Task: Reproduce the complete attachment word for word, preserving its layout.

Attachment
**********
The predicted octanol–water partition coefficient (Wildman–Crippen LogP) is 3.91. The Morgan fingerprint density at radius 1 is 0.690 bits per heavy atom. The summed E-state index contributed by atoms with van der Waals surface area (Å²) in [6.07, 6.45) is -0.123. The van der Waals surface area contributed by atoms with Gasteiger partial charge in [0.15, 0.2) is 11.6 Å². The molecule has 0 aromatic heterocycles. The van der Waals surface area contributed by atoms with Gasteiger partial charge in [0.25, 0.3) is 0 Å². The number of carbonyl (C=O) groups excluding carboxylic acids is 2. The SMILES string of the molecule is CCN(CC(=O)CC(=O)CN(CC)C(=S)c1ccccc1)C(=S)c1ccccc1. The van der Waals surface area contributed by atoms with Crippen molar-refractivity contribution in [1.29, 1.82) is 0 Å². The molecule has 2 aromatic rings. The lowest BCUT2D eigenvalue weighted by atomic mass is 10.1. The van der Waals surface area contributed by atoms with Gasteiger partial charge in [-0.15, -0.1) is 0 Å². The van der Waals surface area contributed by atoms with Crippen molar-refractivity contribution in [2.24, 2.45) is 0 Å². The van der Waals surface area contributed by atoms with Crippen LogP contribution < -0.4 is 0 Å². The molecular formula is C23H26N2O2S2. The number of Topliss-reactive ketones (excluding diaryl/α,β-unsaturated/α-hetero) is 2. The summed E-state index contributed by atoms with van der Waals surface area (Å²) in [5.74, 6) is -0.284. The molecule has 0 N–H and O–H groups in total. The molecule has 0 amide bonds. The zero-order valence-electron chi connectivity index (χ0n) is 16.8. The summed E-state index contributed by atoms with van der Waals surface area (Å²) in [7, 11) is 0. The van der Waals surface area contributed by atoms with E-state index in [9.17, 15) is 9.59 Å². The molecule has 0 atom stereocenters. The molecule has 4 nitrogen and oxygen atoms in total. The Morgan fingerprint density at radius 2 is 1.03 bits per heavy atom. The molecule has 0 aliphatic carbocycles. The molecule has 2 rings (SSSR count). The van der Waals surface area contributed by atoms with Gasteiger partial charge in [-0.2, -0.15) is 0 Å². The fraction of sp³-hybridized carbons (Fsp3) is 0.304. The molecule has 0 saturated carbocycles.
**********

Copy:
The predicted octanol–water partition coefficient (Wildman–Crippen LogP) is 3.91. The Morgan fingerprint density at radius 1 is 0.690 bits per heavy atom. The summed E-state index contributed by atoms with van der Waals surface area (Å²) in [6.07, 6.45) is -0.123. The van der Waals surface area contributed by atoms with Gasteiger partial charge in [0.15, 0.2) is 11.6 Å². The molecule has 0 aromatic heterocycles. The van der Waals surface area contributed by atoms with Gasteiger partial charge in [0.25, 0.3) is 0 Å². The number of carbonyl (C=O) groups excluding carboxylic acids is 2. The SMILES string of the molecule is CCN(CC(=O)CC(=O)CN(CC)C(=S)c1ccccc1)C(=S)c1ccccc1. The van der Waals surface area contributed by atoms with Crippen molar-refractivity contribution in [1.29, 1.82) is 0 Å². The molecule has 2 aromatic rings. The lowest BCUT2D eigenvalue weighted by atomic mass is 10.1. The van der Waals surface area contributed by atoms with Gasteiger partial charge in [-0.15, -0.1) is 0 Å². The van der Waals surface area contributed by atoms with Crippen molar-refractivity contribution in [2.24, 2.45) is 0 Å². The van der Waals surface area contributed by atoms with Crippen LogP contribution < -0.4 is 0 Å². The molecular formula is C23H26N2O2S2. The number of Topliss-reactive ketones (excluding diaryl/α,β-unsaturated/α-hetero) is 2. The summed E-state index contributed by atoms with van der Waals surface area (Å²) in [5.74, 6) is -0.284. The molecule has 0 N–H and O–H groups in total. The molecule has 0 amide bonds. The zero-order valence-electron chi connectivity index (χ0n) is 16.8. The summed E-state index contributed by atoms with van der Waals surface area (Å²) in [7, 11) is 0. The van der Waals surface area contributed by atoms with E-state index in [9.17, 15) is 9.59 Å². The molecule has 0 atom stereocenters. The molecule has 4 nitrogen and oxygen atoms in total. The Morgan fingerprint density at radius 2 is 1.03 bits per heavy atom. The molecule has 0 aliphatic carbocycles. The molecule has 2 rings (SSSR count). The van der Waals surface area contributed by atoms with Gasteiger partial charge in [-0.2, -0.15) is 0 Å². The fraction of sp³-hybridized carbons (Fsp3) is 0.304. The molecule has 0 saturated carbocycles.